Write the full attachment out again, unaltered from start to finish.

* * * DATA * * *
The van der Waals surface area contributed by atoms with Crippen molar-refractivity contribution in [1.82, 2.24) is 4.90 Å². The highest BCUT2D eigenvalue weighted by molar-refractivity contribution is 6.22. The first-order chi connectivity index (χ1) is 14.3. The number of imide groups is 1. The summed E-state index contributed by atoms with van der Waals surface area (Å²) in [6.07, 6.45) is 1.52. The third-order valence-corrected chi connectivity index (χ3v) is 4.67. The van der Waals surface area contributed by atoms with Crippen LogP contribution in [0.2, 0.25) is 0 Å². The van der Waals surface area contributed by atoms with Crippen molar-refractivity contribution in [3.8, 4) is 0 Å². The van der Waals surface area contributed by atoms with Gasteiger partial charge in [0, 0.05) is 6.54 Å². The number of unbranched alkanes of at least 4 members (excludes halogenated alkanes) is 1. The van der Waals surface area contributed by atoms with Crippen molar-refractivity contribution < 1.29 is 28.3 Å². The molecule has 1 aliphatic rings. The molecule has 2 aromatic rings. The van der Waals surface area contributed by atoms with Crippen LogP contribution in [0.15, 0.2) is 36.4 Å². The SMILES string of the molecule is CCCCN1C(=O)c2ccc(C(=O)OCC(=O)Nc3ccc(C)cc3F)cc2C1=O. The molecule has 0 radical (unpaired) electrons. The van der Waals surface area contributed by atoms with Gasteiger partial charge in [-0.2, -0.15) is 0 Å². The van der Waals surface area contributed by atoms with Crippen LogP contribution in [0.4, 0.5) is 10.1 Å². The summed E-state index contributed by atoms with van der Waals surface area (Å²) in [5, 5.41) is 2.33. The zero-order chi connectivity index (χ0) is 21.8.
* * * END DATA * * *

The van der Waals surface area contributed by atoms with Crippen molar-refractivity contribution in [1.82, 2.24) is 4.90 Å². The highest BCUT2D eigenvalue weighted by molar-refractivity contribution is 6.22. The first-order chi connectivity index (χ1) is 14.3. The number of imide groups is 1. The summed E-state index contributed by atoms with van der Waals surface area (Å²) in [6.07, 6.45) is 1.52. The third-order valence-corrected chi connectivity index (χ3v) is 4.67. The van der Waals surface area contributed by atoms with Crippen LogP contribution in [0.2, 0.25) is 0 Å². The van der Waals surface area contributed by atoms with Crippen molar-refractivity contribution in [3.8, 4) is 0 Å². The van der Waals surface area contributed by atoms with Gasteiger partial charge in [0, 0.05) is 6.54 Å². The number of unbranched alkanes of at least 4 members (excludes halogenated alkanes) is 1. The van der Waals surface area contributed by atoms with Crippen molar-refractivity contribution < 1.29 is 28.3 Å². The molecule has 1 aliphatic rings. The molecule has 2 aromatic rings. The van der Waals surface area contributed by atoms with Crippen LogP contribution in [0.15, 0.2) is 36.4 Å². The SMILES string of the molecule is CCCCN1C(=O)c2ccc(C(=O)OCC(=O)Nc3ccc(C)cc3F)cc2C1=O. The molecule has 0 radical (unpaired) electrons. The van der Waals surface area contributed by atoms with Gasteiger partial charge in [-0.2, -0.15) is 0 Å². The van der Waals surface area contributed by atoms with Crippen LogP contribution in [0.4, 0.5) is 10.1 Å². The summed E-state index contributed by atoms with van der Waals surface area (Å²) in [5, 5.41) is 2.33. The zero-order chi connectivity index (χ0) is 21.8.